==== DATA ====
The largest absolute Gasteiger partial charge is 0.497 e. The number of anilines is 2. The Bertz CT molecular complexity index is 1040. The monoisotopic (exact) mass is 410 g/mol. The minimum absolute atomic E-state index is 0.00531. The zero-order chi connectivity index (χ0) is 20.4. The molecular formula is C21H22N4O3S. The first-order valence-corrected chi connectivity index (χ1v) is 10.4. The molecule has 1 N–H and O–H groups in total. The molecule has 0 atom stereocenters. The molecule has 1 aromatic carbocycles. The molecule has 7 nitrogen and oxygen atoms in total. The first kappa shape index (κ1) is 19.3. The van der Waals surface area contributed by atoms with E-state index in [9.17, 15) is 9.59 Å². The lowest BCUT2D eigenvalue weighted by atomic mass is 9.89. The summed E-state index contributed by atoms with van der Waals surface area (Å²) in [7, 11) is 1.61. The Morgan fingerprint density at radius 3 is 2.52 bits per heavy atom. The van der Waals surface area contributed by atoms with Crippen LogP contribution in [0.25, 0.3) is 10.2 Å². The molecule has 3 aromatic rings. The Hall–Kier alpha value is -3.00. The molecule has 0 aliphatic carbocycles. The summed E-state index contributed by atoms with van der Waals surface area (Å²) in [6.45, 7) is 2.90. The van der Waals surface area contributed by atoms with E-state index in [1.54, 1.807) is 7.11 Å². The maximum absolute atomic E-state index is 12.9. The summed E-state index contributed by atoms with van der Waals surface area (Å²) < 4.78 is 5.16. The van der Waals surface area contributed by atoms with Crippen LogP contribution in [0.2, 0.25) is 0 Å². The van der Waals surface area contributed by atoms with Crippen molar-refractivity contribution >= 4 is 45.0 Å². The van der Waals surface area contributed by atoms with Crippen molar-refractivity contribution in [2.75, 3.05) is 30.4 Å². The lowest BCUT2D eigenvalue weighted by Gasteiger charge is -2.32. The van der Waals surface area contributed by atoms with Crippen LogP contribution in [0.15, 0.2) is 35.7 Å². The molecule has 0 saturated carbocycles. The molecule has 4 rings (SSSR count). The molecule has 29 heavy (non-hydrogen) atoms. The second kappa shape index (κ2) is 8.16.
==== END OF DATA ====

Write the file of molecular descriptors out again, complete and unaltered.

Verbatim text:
The largest absolute Gasteiger partial charge is 0.497 e. The number of anilines is 2. The Bertz CT molecular complexity index is 1040. The monoisotopic (exact) mass is 410 g/mol. The minimum absolute atomic E-state index is 0.00531. The zero-order chi connectivity index (χ0) is 20.4. The molecular formula is C21H22N4O3S. The first-order valence-corrected chi connectivity index (χ1v) is 10.4. The molecule has 1 N–H and O–H groups in total. The molecule has 0 atom stereocenters. The molecule has 1 aromatic carbocycles. The molecule has 7 nitrogen and oxygen atoms in total. The first kappa shape index (κ1) is 19.3. The van der Waals surface area contributed by atoms with E-state index in [9.17, 15) is 9.59 Å². The lowest BCUT2D eigenvalue weighted by atomic mass is 9.89. The summed E-state index contributed by atoms with van der Waals surface area (Å²) in [7, 11) is 1.61. The Morgan fingerprint density at radius 3 is 2.52 bits per heavy atom. The van der Waals surface area contributed by atoms with Crippen LogP contribution in [0.25, 0.3) is 10.2 Å². The molecule has 3 aromatic rings. The Hall–Kier alpha value is -3.00. The molecule has 0 aliphatic carbocycles. The summed E-state index contributed by atoms with van der Waals surface area (Å²) in [6.45, 7) is 2.90. The van der Waals surface area contributed by atoms with E-state index in [1.54, 1.807) is 7.11 Å². The maximum absolute atomic E-state index is 12.9. The summed E-state index contributed by atoms with van der Waals surface area (Å²) < 4.78 is 5.16. The van der Waals surface area contributed by atoms with Crippen LogP contribution in [0.2, 0.25) is 0 Å². The van der Waals surface area contributed by atoms with Crippen molar-refractivity contribution >= 4 is 45.0 Å². The van der Waals surface area contributed by atoms with Crippen molar-refractivity contribution in [2.75, 3.05) is 30.4 Å². The lowest BCUT2D eigenvalue weighted by Gasteiger charge is -2.32. The van der Waals surface area contributed by atoms with Crippen LogP contribution in [0.15, 0.2) is 35.7 Å². The molecule has 0 saturated carbocycles. The molecule has 4 rings (SSSR count). The molecule has 29 heavy (non-hydrogen) atoms. The second kappa shape index (κ2) is 8.16.